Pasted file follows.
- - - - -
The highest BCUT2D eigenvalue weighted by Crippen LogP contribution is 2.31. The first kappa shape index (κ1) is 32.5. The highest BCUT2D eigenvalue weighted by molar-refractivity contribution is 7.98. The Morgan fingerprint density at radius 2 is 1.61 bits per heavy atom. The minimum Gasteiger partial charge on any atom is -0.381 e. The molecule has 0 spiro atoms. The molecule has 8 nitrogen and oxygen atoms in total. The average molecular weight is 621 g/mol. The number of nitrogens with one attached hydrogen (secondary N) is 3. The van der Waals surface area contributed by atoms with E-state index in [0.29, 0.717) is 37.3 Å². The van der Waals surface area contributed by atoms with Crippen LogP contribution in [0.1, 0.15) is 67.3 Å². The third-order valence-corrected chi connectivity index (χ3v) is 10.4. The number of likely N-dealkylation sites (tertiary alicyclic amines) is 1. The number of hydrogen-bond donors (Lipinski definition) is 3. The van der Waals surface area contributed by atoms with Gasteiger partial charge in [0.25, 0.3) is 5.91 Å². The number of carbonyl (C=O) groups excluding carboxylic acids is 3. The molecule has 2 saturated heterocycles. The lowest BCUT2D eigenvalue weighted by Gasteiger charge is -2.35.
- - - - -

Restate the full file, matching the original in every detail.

The highest BCUT2D eigenvalue weighted by Crippen LogP contribution is 2.31. The first kappa shape index (κ1) is 32.5. The highest BCUT2D eigenvalue weighted by molar-refractivity contribution is 7.98. The Morgan fingerprint density at radius 2 is 1.61 bits per heavy atom. The minimum Gasteiger partial charge on any atom is -0.381 e. The molecule has 0 spiro atoms. The molecule has 8 nitrogen and oxygen atoms in total. The average molecular weight is 621 g/mol. The number of nitrogens with one attached hydrogen (secondary N) is 3. The van der Waals surface area contributed by atoms with E-state index in [0.29, 0.717) is 37.3 Å². The van der Waals surface area contributed by atoms with Crippen LogP contribution in [0.1, 0.15) is 67.3 Å². The third-order valence-corrected chi connectivity index (χ3v) is 10.4. The number of likely N-dealkylation sites (tertiary alicyclic amines) is 1. The number of hydrogen-bond donors (Lipinski definition) is 3. The van der Waals surface area contributed by atoms with Gasteiger partial charge in [0.25, 0.3) is 5.91 Å². The number of carbonyl (C=O) groups excluding carboxylic acids is 3. The molecule has 2 saturated heterocycles. The lowest BCUT2D eigenvalue weighted by Gasteiger charge is -2.35.